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Community Homes of Bismarck, Inc v. Iris Main

February 8, 2011

COMMUNITY HOMES OF BISMARCK, INC.,
PLAINTIFF AND APPELLEE
v.
IRIS MAIN,
DEFENDANT AND APPELLANT



Appeal from the District Court of Burleigh County, South Central Judicial District, the Honorable Bruce B. Haskell, Judge.

The opinion of the court was delivered by: Crothers, Justice.

N.D. Supreme CourtCommunity Homes of Bismarck, Inc. v. Main,

2011 ND 27

This opinion is subject to petition for rehearing. [Go to Documents] [Download as WordPerfect]

AFFIRMED.

Opinion of the Court by Crothers, Justice.

Community Homes of Bismarck v. MainNo.

20100095

[¶1] Iris Main appeals from a district court judgment evicting her from an apartment owned by Community Homes of Bismarck, Inc., after the district court found she materially breached her rental agreement with Community Homes. We conclude the district court did not clearly err in finding Main materially breached her rental agreement with Community Homes. We affirm.

I

[¶2] In June 2009, Main's application for public housing assistance through Burleigh County Housing Authority was denied on the ground she owed a prior landlord "$1,244.55 for unpaid rent, damages and/or move-out charges," which "occurred while on assistance" in 2001. Main requested an informal hearing for the denial of public housing assistance. Main appeared at a June 25, 2009 informal settlement conference with her caseworker from the Abused Adult Resource Center, and Cheryl Tryhus appeared at the conference for the Burleigh County Housing Authority and Community Homes. Counsel for Community Homes served as the conference officer at the informal settlement conference, and a July 6, 2009 letter prepared by counsel summarized the proceeding:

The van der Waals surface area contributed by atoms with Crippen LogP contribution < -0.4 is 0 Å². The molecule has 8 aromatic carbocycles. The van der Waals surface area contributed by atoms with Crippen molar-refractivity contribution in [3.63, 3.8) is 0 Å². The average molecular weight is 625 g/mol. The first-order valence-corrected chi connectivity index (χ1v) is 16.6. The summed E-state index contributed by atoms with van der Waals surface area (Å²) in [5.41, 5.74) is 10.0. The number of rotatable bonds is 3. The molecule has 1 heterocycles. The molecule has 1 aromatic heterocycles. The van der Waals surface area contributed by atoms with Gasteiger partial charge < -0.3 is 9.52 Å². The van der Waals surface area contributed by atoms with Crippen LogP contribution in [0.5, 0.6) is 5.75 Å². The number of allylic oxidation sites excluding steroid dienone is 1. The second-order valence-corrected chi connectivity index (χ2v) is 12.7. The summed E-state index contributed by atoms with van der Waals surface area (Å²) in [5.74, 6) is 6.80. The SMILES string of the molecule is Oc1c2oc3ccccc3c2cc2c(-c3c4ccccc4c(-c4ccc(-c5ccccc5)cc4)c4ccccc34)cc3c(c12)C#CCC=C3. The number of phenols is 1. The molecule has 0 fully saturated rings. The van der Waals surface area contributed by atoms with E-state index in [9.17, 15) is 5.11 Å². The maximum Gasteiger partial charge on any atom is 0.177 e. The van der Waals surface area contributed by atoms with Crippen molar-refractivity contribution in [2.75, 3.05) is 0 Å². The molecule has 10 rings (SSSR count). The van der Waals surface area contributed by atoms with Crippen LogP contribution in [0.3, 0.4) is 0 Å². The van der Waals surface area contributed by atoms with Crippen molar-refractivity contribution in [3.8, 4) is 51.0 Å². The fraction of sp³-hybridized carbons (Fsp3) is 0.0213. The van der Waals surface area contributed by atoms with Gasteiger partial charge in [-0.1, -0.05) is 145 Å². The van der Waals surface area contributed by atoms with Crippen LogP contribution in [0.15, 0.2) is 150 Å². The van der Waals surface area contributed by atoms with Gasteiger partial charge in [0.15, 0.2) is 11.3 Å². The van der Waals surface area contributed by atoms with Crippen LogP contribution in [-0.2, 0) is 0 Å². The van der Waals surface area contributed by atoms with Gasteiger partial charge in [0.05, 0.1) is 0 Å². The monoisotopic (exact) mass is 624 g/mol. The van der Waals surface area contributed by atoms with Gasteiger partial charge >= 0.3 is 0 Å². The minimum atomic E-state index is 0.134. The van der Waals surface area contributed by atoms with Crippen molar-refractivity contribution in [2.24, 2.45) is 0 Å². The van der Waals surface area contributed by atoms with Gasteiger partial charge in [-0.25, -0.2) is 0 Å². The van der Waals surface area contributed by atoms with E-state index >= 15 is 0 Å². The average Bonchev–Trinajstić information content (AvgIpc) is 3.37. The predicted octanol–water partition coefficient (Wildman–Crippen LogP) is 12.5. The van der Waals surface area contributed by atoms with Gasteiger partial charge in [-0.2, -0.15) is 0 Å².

"[Main] admitted she had owed the money, but that such charges stemmed from the time she lived with her husband. . . . He was very abusive, and the parties are now legally divorced. She is trying to get her 'credit restored', and is trying to put her life back together for herself and her three children. Most of the charges stemmed from damages to the carpet and the unit caused by her husband, and she does not know if the landlord has pursued anything against him, as he is in prison again. [Main's caseworker] states [Main] is 'a completely different person' from when she was with her abuser, and that she is 'always good about following through' with what needs to be done."

[¶3] The July 6, 2009 letter stated that in order to receive public housing assistance, Main accepted Community Homes' offer to "resolve the [unpaid rent] issue" with her prior landlord, and if she resolved the issue with a repayment agreement, she was required to provide the Burleigh County Housing Authority with a written receipt evidencing appropriate payment by the last day of each month until the repayment agreement was paid in full. The letter stated that if Main violated any terms of her agreement, the lease would be terminated. Main and a collection agency for her prior landlord agreed to settle the prior debt for $629, with Main agreeing to pay the collection agency $100 per month starting by July 7, 2009. Main executed a written lease with Community Homes on July 23, 2009, and she received public housing assistance to lease an apartment from Community Homes. Main made payments to the collection agency through July 29, 2009, in three installments totaling $100, and she provided Community Homes with receipts for her payments.